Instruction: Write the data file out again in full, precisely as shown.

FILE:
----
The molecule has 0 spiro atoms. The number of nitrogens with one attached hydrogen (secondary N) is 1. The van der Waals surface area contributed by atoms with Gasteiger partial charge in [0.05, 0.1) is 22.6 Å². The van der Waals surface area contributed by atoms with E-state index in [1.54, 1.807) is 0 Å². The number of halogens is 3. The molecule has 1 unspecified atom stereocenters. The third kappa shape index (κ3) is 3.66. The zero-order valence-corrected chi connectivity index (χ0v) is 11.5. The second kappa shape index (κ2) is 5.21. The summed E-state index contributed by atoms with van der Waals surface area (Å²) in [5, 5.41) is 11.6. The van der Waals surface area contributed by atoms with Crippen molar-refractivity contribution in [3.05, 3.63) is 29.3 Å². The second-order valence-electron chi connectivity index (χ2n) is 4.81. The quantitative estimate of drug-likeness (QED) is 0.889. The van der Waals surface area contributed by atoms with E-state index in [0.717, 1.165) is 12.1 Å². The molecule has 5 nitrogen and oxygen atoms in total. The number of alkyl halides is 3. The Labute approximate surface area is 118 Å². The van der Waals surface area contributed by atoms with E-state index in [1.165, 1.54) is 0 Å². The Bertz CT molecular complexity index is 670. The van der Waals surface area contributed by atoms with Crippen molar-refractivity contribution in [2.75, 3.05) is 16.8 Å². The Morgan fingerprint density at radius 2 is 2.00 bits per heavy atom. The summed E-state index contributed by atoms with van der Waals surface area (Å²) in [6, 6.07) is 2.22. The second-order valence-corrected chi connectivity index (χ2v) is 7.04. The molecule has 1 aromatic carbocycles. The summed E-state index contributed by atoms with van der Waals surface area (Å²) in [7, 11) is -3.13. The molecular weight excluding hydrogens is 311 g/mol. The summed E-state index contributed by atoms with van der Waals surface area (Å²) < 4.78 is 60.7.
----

The molecule has 0 spiro atoms. The number of nitrogens with one attached hydrogen (secondary N) is 1. The van der Waals surface area contributed by atoms with Gasteiger partial charge in [0.05, 0.1) is 22.6 Å². The van der Waals surface area contributed by atoms with E-state index in [1.54, 1.807) is 0 Å². The number of halogens is 3. The molecule has 1 unspecified atom stereocenters. The third kappa shape index (κ3) is 3.66. The zero-order valence-corrected chi connectivity index (χ0v) is 11.5. The second kappa shape index (κ2) is 5.21. The summed E-state index contributed by atoms with van der Waals surface area (Å²) in [5, 5.41) is 11.6. The van der Waals surface area contributed by atoms with Crippen molar-refractivity contribution in [3.05, 3.63) is 29.3 Å². The second-order valence-electron chi connectivity index (χ2n) is 4.81. The quantitative estimate of drug-likeness (QED) is 0.889. The van der Waals surface area contributed by atoms with E-state index in [0.717, 1.165) is 12.1 Å². The molecule has 5 nitrogen and oxygen atoms in total. The number of alkyl halides is 3. The Labute approximate surface area is 118 Å². The van der Waals surface area contributed by atoms with E-state index in [1.165, 1.54) is 0 Å². The Bertz CT molecular complexity index is 670. The van der Waals surface area contributed by atoms with Crippen molar-refractivity contribution in [2.75, 3.05) is 16.8 Å². The Morgan fingerprint density at radius 2 is 2.00 bits per heavy atom. The summed E-state index contributed by atoms with van der Waals surface area (Å²) in [6, 6.07) is 2.22. The second-order valence-corrected chi connectivity index (χ2v) is 7.04. The molecule has 1 aromatic carbocycles. The summed E-state index contributed by atoms with van der Waals surface area (Å²) in [7, 11) is -3.13. The molecular weight excluding hydrogens is 311 g/mol. The summed E-state index contributed by atoms with van der Waals surface area (Å²) < 4.78 is 60.7.